"I had to lie to myself and say:" Today is the day, my friend, today is the day we shoot 65 and everything breaks down and this starts to go in the right direction. " I hit the bottom, I found a shovel and I dug a little deeper, it was shocking, I would leave the golf courses in ruins, just as mentally: "Maybe I should not do this." Then I would like, okay, to get up in the morning and I'm going to practice, I'm very, very proud of myself for doing that, it was difficult … "

Today, in fact, it was the day that Homa joined names like McIlroy and Fowler (and also Anthony Kim!) As players who got their first wins on the PGA Tour in Quail Hollow. Perhaps he will never rise to the greatness of his career, but for one day, for a week, he was unmistakably better than all of them. For a week on the PGA Tour, Max Homa was, as he has worked to be most of his life, the best player in the world. Grade: A +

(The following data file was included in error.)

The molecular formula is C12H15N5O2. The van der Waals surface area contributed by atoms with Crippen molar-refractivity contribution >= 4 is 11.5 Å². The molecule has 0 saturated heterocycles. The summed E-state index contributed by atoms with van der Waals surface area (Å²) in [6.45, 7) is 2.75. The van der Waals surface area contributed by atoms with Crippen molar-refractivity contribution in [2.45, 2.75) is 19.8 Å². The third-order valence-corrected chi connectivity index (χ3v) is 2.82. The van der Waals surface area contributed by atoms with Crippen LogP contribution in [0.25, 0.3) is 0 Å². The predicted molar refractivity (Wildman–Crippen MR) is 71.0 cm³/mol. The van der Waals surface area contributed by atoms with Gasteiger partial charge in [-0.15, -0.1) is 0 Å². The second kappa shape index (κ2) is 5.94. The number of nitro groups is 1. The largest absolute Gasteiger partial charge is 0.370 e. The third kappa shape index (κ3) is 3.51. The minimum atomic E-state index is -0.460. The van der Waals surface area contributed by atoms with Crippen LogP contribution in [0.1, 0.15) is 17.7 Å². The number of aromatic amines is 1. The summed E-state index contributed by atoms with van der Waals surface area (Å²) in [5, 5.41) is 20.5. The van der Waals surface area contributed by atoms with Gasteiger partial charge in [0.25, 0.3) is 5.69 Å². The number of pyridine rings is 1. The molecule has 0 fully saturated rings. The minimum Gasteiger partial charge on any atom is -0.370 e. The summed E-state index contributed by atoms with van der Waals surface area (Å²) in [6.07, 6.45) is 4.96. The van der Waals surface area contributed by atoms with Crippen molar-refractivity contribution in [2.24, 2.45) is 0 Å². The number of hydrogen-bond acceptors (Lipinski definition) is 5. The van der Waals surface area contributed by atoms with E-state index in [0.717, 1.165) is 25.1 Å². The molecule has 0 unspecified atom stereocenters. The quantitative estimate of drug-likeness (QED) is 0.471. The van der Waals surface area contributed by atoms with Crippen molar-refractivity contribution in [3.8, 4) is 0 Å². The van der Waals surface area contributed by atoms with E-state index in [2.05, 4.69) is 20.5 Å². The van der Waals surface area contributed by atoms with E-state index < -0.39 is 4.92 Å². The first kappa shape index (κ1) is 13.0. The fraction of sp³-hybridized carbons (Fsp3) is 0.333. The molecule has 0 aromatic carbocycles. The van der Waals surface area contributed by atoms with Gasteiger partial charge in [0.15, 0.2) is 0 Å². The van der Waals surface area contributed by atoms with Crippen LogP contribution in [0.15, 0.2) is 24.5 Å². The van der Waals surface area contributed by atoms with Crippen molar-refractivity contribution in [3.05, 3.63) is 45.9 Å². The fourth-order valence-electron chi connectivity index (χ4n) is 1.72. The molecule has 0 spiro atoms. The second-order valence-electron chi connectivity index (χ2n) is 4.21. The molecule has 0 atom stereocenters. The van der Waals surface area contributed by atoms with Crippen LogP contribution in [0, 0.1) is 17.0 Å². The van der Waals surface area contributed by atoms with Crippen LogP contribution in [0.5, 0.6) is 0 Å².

Here are the rest of our qualifications for the Wells Fargo 2019 Championship.

Justin Rose (3rd): Rose did what she hoped McIlroy did, as she left the portal quickly on Sunday with a 33 in the first nine places and a birdie in the tenth to get into a pair of leaders. He stopped late, but it seems that that missed fault in the Masters was an anomaly and that Rose returns to his usual top-10. From the note: Rose collected 1.5 or more hits on the field with her putter in each round. Grade A